The genomes of several HCMV strains have been captured as BACs, including a number based on low-passage viruses, and these are proving to be an invaluable resource for research (49–54). However, none contains the full complement of HCMV genes, both because of mutations that occurred in cell culture prior to being cloned and, in most cases, because sequences were deleted in order to accommodate the BAC vector. In addition, the original clinical material is not available for most of these strains, thus preventing the sequences of the cloned genomes being verified against those of unpassaged virus. To provide a reliable source of HCMV gene sequences and a reproducible source of genetically intact, clonal virus for pathogenesis studies, we sought to produce an infectious BAC containing the complete HCMV gene complement. HCMV strain Merlin (ATCC VR-1590) was selected because it is designated the reference HCMV genome sequence by the National Center for Biotechnology Information (GenBank AY446894; RefSeq NC_006273) and the original clinical sample is available for comparison. Merlin was derived from the urine of a congenitally infected infant and sequenced after 3 passages (p3) in human fibroblasts (27).
Our study commenced with the construction of a BAC clone containing the complete genome of strain Merlin (p5). DNA sequencing led to the identification of disabling mutations in genes RL13 and UL128, which were repaired first singly and then in combination to produce BACs containing a complete WT gene complement. Experiments conducted with viruses derived from the BACs revealed that RL13 expression severely impairs HCMV replication in fibroblast and epithelial cell cultures. Thus, when viruses generated from BACs containing the WT RL13 gene were passaged in vitro, further mutants emerged rapidly, producing a phenotypically altered virus with enhanced growth properties. Although RL13 is known to be a member of a restricted set of HCMV hypervariable genes (27), its expression had not, to our knowledge, previously been characterized. Use of the BACs showed that RL13 encodes a highly glycosylated protein located in the virion envelope. Since virus generated from the WT BAC was susceptible to mutation, cell lines were constructed in which expression of RL13 and UL131A could be modulated. For what we believe is the first time, these cell lines permit experiments to be undertaken using a characterized HCMV strain containing the complete WT gene complement.
We aimed to clone the complete HCMV strain Merlin genome by inserting a BAC vector into a noncoding region between virus genes US28 and US29. Preliminary studies (data not shown) indicated that straightforward insertion of the BAC-targeting vector into the HCMV genome by homologous recombination during virus growth in primary human fetal foreskin fibroblasts (HFFFs) was associated with compensating deletions in virus sequences, presumably due to genome size constraints operating during virus DNA packaging. The BAC-targeting vector was therefore redesigned to replace the region of the HCMV genome containing US29–US34 (Figure (Figure1).1). BAC vector DNA was transfected into HFFFs, which were superinfected with HCMV strain Merlin (p5), and puromycin selection was used to enrich for recombinants. Circular DNA was extracted and electroporated into E. coli. A total of 22 clones were analyzed by restriction endonuclease digestion (data not shown), and all contained the HCMV genome minus US29–US34. Since both UL and US may be present in either orientation in an HCMV genome, a linear molecule will be one of 4 isomers and a circular molecule one of 2. Restriction endonuclease profiles corresponding to both circular conformations were detected among the BAC clones (data not shown). A single clone (pAL1031; Figure Figure1)1) of the 12 clones with UL and US present in the standard arrangement was selected for further analysis.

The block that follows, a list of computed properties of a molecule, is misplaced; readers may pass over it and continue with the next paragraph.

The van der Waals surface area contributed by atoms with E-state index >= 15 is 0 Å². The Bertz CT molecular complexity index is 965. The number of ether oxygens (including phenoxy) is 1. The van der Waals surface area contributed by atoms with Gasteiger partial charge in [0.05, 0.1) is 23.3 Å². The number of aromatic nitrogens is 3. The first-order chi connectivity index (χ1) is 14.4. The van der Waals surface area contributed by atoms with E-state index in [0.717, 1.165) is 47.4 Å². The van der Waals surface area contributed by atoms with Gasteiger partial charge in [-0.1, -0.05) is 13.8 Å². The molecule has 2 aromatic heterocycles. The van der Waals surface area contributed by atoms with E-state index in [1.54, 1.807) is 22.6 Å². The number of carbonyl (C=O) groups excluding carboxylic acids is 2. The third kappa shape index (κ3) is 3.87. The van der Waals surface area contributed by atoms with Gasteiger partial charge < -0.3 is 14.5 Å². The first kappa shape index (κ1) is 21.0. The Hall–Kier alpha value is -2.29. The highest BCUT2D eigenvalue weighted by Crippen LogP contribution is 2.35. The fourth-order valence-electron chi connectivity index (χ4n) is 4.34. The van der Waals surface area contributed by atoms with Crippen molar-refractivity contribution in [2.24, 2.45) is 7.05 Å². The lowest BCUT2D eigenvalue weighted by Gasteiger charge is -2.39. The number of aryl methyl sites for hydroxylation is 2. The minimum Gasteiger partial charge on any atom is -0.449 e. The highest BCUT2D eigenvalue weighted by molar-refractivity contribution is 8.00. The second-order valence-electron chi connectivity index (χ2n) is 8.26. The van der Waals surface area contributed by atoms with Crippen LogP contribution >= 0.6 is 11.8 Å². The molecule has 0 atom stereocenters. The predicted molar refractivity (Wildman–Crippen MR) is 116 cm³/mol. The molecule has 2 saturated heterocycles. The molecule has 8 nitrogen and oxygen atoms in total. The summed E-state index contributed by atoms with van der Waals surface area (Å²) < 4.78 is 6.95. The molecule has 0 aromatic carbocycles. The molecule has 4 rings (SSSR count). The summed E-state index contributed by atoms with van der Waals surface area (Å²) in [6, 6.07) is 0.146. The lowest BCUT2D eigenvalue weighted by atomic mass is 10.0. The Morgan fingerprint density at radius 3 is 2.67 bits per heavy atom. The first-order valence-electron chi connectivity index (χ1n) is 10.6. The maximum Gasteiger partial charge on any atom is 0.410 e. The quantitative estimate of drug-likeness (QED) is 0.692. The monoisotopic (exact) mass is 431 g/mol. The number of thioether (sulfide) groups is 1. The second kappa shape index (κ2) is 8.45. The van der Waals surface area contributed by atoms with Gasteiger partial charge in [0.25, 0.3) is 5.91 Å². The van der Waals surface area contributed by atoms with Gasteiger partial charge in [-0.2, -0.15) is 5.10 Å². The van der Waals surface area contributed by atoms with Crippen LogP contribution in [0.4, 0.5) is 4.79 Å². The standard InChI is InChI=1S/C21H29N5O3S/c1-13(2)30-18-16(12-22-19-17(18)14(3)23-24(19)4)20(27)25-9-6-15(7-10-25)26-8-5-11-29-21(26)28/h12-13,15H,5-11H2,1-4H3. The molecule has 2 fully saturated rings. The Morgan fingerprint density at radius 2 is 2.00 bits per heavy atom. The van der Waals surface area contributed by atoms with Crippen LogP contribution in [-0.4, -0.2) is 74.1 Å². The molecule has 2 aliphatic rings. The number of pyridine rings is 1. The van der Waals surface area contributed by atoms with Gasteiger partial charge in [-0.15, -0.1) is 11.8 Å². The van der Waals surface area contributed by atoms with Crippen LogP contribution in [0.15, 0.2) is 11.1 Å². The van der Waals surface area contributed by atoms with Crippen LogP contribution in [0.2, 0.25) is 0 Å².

Recombineering (55, 56) was used to insert the US29–US34 region into pAL1031, thus generating pAL1040, which contains the entire Merlin genome (Figure (Figure1).1). Cre/lox technology has been deployed previously to promote excision of prokaryotic vector sequences (also located between US28 and US29) from an AD169 BAC following transfection into HFFFs (53). We adopted this strategy to produce a self-excising Merlin BAC by 2 rounds of recombineering, in which the enhanced GFP (eGFP)/Puro cassette in pAL1040 was replaced by a gene encoding Cre recombinase, thus generating pAL1053 (Figure (Figure1).1). The version of Cre used contained a synthetic intron to prevent its expression in E. coli (57, 58). Following transfection into HFFFs however, Cre recombinase was expressed and mediated removal of the BAC vector by recombination between loxP sites engineered at the junctions with the virus genome. Thus, the only exogenous sequences remaining in virus generated from pAL1053 and subsequent BACs were those of single loxP and NheI sites (40 bp in total) located between US28 and US29 (Figure (Figure1). 1).